In the water, stop porpoising with back pressure only and then lower the nose to the sweet spot. With proper trim the aircraft should fly off the water at 60 to 65 KIAS. Flaps 20 recommended for normal water takeoff. At heavy gross weights is may take pumping onto the step and using a no flap step technique and then adding flaps after you get on the step.
Water landings are recommended at 20 degrees of flap also. Fly pattern at 80 KIAS. Just before touchdown at approx. 5 feet of altitude, hold nose off to touch at 70 KIAS. Do not make large pitch corrections in close.
When you bounce, always re-address the water in a nose high attitude. Too high a bounce - GO AROUND.
Stay in the sweet spot after landing until about 25 KIAS and then gently pull yoke back to the stop as you fall off the step. Finally water rudder down.
Jack Ardoyno contributed a great deal of knowledge very freely to our group and we are indebted to him for his generousity.
The day ended with another excellent meal hosted by Chad Fey's family at their lakeside home.
Day 3Day 3 will be reported when I receive information. Unfortunately I had to return to work and missed the tour of the Cirrus plant.
Overall the event was a huge success again. The week prior to the event Larry Sapp finished his water work with Jack Ardoyno and showed us some fine water work at the very convenient Sky Harbor Airport in Duluth, MN. Sky Harbor caters to seaplanes, landplanes and amphibs like no other airport I've seen before. They have an efficient system to routinely launch and recover straight float airplanes from their airport. You see as many floatplanes at tiedowns as you do land planes. It's quite an impressive sight. The airport was also very helpful in getting us a steeply discount rate on alternative lodging when one of the hotels that the attendees were staying at (yours truly included!) had a water main break and had to be vacated. It turned out to be a very minor inconvenience.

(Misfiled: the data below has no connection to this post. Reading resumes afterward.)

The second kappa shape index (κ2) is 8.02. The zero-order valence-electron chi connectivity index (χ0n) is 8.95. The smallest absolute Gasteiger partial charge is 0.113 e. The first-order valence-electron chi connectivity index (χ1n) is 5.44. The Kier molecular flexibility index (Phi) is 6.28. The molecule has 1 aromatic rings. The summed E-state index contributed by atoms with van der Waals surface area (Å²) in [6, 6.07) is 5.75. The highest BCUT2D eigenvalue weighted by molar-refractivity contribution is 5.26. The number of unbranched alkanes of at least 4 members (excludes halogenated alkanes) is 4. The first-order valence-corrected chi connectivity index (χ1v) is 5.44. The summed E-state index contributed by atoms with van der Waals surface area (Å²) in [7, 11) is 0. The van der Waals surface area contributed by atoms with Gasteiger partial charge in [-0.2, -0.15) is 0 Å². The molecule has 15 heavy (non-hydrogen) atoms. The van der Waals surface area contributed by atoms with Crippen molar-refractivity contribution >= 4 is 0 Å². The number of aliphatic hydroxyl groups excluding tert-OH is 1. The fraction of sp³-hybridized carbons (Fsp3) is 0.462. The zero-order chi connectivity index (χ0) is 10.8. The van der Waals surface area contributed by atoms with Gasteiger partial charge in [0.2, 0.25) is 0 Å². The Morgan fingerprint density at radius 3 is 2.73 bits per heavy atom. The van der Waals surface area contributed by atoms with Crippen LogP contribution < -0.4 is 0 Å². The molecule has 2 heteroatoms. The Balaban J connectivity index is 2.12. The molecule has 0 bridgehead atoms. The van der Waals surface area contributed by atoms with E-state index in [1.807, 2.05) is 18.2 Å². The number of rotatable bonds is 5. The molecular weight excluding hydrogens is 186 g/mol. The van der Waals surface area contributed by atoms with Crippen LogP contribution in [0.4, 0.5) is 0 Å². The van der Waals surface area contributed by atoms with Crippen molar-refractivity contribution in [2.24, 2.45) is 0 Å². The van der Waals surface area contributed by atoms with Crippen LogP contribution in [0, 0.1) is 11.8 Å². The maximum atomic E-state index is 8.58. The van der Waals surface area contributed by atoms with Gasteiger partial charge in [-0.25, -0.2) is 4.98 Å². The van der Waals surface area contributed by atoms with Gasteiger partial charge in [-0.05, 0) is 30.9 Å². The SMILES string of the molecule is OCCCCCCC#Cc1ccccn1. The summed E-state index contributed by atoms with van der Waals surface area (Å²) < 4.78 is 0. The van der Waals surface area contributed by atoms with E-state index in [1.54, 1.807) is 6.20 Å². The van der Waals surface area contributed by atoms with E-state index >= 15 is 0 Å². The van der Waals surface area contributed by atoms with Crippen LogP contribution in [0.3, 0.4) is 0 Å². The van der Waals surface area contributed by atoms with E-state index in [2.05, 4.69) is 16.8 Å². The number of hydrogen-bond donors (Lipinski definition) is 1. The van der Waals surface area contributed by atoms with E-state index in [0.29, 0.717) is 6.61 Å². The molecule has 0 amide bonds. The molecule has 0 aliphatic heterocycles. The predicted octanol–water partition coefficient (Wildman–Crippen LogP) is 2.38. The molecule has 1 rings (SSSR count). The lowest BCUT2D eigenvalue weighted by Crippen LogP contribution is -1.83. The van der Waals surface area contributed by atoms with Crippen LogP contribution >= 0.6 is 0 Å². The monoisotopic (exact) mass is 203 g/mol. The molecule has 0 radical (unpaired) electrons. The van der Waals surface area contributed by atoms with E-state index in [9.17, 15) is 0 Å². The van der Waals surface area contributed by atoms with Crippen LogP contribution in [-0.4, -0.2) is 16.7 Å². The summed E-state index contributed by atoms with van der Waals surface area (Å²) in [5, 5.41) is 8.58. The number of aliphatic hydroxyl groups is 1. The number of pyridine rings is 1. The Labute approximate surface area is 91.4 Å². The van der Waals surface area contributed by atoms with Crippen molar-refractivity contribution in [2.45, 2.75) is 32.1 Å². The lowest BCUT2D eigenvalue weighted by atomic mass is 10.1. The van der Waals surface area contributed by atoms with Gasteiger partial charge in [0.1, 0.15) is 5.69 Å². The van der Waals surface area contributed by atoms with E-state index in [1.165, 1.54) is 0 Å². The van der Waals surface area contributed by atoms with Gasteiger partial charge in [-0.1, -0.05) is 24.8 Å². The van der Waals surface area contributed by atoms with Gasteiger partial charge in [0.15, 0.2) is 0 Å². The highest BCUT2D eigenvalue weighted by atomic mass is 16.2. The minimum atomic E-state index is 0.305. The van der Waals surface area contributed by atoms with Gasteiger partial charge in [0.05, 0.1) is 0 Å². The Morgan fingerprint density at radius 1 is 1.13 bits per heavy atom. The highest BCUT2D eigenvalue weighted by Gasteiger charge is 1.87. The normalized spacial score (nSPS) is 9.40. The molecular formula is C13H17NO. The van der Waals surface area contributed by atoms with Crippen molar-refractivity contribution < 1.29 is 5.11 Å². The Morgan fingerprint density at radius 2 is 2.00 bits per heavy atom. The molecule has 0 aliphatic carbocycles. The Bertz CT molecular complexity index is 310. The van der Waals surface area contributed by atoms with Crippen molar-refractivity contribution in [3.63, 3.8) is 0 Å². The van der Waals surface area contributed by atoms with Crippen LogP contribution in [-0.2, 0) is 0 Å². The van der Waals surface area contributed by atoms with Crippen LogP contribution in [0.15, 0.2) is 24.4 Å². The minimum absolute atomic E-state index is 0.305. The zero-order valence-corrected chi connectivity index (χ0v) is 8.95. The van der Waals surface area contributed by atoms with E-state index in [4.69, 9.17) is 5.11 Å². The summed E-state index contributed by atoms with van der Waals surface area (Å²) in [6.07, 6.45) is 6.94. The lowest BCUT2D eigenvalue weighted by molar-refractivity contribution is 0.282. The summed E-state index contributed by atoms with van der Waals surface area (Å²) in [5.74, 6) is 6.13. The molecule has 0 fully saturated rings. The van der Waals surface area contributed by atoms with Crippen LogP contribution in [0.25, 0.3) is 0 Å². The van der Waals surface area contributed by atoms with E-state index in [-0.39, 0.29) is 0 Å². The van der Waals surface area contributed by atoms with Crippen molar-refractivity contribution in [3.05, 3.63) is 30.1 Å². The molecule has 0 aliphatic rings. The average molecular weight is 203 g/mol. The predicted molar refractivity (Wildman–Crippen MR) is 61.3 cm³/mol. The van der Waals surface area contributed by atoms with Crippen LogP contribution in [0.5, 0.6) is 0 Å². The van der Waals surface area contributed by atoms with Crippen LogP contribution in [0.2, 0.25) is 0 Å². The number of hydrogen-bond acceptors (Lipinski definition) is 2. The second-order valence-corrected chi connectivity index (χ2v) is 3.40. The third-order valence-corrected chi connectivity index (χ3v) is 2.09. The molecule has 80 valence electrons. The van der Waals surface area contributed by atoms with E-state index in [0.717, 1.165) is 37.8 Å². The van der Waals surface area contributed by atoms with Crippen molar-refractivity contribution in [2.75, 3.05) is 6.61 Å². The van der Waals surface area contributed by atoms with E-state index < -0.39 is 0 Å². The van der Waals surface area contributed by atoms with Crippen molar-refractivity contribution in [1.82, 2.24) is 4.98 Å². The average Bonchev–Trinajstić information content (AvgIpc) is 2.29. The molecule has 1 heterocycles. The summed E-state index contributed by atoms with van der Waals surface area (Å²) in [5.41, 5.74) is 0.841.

All in all, if your building, flying or hoping to be building or flying a Seawind you can't miss next years event. This location has been chosen as the standard for our Splash-In unless our members can find a better location and do the legwork to put it all together. George and Chad made it all look easy but a lot of planning went into making the Splash-In the incredible success it was, and that's two years in a row! What a great job!